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Scooby-Doo #53

Posted: Sunday, October 14
By: Ray Tate
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"Prom Fright"
"Fight or Flight"

Writers:John Rozum; Brett Lewis
Artists:Joe Staton(p),Dave Hunt(i);John Delaney(p), Jeff Albrecht(i); Paul Becton
Publisher: DC

Plot: A pair of Scooby Snacks involving a prom and a mystery in the air.

In the first story, John Rozum reveals a little bit more about the gang while twisting the trite plot point of the school prom being the event in fiction. Usually a prom highlights the couple, but Mr. Rozum cleverly leaves a lot of room for those who doubt the Daphne/Freddie relationship. Are they a couple, or are they simply friends? You decide.

The prom in the horror genre usually translates the often life-changing reality into a life-changing surreality where you can wind up dead, eaten by Hellhounds or find yourself awash in pig's blood and telekinetically hurled through a window.

Mr. Rozum nicely marries "The Legend of Sleepy Hollow" to the spooky traditions of the prom in horror fiction. By thinking about the reality of the situation, he elects a more realistic outcome if such hogwash ever would occur during a real prom. He also spares little sympathy for either the antagonist or the character who would be the traditional protagonist. It's a daring move that allows the Scooby Gang to be the more mature individuals and more overtly heroic.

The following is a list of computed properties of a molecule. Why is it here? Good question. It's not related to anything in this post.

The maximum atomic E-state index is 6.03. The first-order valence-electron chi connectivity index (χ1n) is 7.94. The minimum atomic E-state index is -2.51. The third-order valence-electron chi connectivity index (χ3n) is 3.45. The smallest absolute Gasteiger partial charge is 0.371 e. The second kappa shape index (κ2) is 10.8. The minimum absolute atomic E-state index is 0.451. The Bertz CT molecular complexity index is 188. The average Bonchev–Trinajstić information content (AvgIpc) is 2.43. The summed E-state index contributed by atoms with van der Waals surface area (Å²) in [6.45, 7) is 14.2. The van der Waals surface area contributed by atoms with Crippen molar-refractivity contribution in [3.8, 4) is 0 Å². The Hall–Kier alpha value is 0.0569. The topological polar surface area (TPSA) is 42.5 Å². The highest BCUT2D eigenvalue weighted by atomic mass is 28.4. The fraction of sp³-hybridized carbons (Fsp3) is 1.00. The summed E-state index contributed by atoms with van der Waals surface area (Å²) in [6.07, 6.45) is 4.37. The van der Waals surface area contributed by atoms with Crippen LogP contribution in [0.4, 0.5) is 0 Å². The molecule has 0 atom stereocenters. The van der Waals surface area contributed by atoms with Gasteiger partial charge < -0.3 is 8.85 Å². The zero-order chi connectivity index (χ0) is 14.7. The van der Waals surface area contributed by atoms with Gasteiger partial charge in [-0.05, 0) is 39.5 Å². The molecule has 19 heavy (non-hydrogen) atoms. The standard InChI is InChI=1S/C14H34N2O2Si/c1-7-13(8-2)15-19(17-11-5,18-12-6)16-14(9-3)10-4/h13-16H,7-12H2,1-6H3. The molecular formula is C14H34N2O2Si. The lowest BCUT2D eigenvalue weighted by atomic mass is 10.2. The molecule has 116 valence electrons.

Brett Lewis comes up with a pretty clever means to create a foo-fighter in the second story and throws in a good red herring to add a little suspicion. His partner in crime John Delaney from the The Adventures of the DCU creates eye-catching designs for the passengers and suspects aboard the flight, and his version of the gang is a welcome break in the never than less superb Joe Staton look for the animated sleuths.

While a certain similarity between the characters in the comic book to that of the television classics must be maintained, there is a lot of room for experimentation. Here, Jeff Albrecht creates some funky, postmodern inks that may be found in small press comic books. They add to the intensity of the effects, generate an unusual aesthetic and further distinguish their look from the more usual Staton artwork.


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